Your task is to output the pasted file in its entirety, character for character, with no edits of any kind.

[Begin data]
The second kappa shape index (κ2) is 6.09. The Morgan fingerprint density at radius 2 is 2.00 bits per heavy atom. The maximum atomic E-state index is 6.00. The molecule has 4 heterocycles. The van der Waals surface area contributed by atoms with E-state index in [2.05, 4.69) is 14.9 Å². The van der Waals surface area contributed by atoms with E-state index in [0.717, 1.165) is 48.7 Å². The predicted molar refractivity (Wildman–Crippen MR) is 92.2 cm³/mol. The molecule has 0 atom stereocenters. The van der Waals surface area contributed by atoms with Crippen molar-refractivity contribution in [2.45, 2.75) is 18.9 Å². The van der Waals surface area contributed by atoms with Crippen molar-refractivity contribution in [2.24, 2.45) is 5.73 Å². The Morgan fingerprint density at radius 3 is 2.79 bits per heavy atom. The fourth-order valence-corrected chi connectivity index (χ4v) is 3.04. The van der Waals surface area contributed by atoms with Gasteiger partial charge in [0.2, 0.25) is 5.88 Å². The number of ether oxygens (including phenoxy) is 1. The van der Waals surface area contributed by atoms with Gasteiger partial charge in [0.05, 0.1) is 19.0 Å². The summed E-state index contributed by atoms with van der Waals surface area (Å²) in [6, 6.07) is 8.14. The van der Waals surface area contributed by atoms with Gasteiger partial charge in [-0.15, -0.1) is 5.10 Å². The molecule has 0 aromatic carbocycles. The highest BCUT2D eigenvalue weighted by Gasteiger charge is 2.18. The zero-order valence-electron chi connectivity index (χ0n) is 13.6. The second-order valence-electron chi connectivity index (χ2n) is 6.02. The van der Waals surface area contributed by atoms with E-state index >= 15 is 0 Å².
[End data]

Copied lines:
The second kappa shape index (κ2) is 6.09. The Morgan fingerprint density at radius 2 is 2.00 bits per heavy atom. The maximum atomic E-state index is 6.00. The molecule has 4 heterocycles. The van der Waals surface area contributed by atoms with E-state index in [2.05, 4.69) is 14.9 Å². The van der Waals surface area contributed by atoms with E-state index in [0.717, 1.165) is 48.7 Å². The predicted molar refractivity (Wildman–Crippen MR) is 92.2 cm³/mol. The molecule has 0 atom stereocenters. The van der Waals surface area contributed by atoms with Crippen molar-refractivity contribution in [2.45, 2.75) is 18.9 Å². The van der Waals surface area contributed by atoms with Crippen molar-refractivity contribution in [2.24, 2.45) is 5.73 Å². The Morgan fingerprint density at radius 3 is 2.79 bits per heavy atom. The fourth-order valence-corrected chi connectivity index (χ4v) is 3.04. The van der Waals surface area contributed by atoms with Gasteiger partial charge in [0.2, 0.25) is 5.88 Å². The number of ether oxygens (including phenoxy) is 1. The van der Waals surface area contributed by atoms with Gasteiger partial charge in [0.05, 0.1) is 19.0 Å². The summed E-state index contributed by atoms with van der Waals surface area (Å²) in [6, 6.07) is 8.14. The van der Waals surface area contributed by atoms with Gasteiger partial charge in [-0.15, -0.1) is 5.10 Å². The molecule has 0 aromatic carbocycles. The highest BCUT2D eigenvalue weighted by Gasteiger charge is 2.18. The zero-order valence-electron chi connectivity index (χ0n) is 13.6. The second-order valence-electron chi connectivity index (χ2n) is 6.02. The van der Waals surface area contributed by atoms with E-state index >= 15 is 0 Å².